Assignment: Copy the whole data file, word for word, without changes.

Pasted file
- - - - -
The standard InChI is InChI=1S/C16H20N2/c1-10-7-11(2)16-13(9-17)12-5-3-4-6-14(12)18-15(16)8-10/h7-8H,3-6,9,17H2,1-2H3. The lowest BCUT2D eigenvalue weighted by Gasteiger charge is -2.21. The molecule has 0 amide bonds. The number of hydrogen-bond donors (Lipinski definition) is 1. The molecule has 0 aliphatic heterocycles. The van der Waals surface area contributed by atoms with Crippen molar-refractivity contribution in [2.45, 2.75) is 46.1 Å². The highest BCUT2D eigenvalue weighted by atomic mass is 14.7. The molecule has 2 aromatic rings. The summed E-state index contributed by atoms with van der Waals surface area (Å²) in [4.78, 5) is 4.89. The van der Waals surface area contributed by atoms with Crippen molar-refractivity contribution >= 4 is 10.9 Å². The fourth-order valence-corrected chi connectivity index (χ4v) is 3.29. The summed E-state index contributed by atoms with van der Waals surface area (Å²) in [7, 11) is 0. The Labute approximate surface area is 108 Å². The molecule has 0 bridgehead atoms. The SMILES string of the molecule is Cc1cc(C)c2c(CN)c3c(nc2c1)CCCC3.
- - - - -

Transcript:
The standard InChI is InChI=1S/C16H20N2/c1-10-7-11(2)16-13(9-17)12-5-3-4-6-14(12)18-15(16)8-10/h7-8H,3-6,9,17H2,1-2H3. The lowest BCUT2D eigenvalue weighted by Gasteiger charge is -2.21. The molecule has 0 amide bonds. The number of hydrogen-bond donors (Lipinski definition) is 1. The molecule has 0 aliphatic heterocycles. The van der Waals surface area contributed by atoms with Crippen molar-refractivity contribution in [2.45, 2.75) is 46.1 Å². The highest BCUT2D eigenvalue weighted by atomic mass is 14.7. The molecule has 2 aromatic rings. The summed E-state index contributed by atoms with van der Waals surface area (Å²) in [4.78, 5) is 4.89. The van der Waals surface area contributed by atoms with Crippen molar-refractivity contribution >= 4 is 10.9 Å². The fourth-order valence-corrected chi connectivity index (χ4v) is 3.29. The summed E-state index contributed by atoms with van der Waals surface area (Å²) in [7, 11) is 0. The Labute approximate surface area is 108 Å². The molecule has 0 bridgehead atoms. The SMILES string of the molecule is Cc1cc(C)c2c(CN)c3c(nc2c1)CCCC3.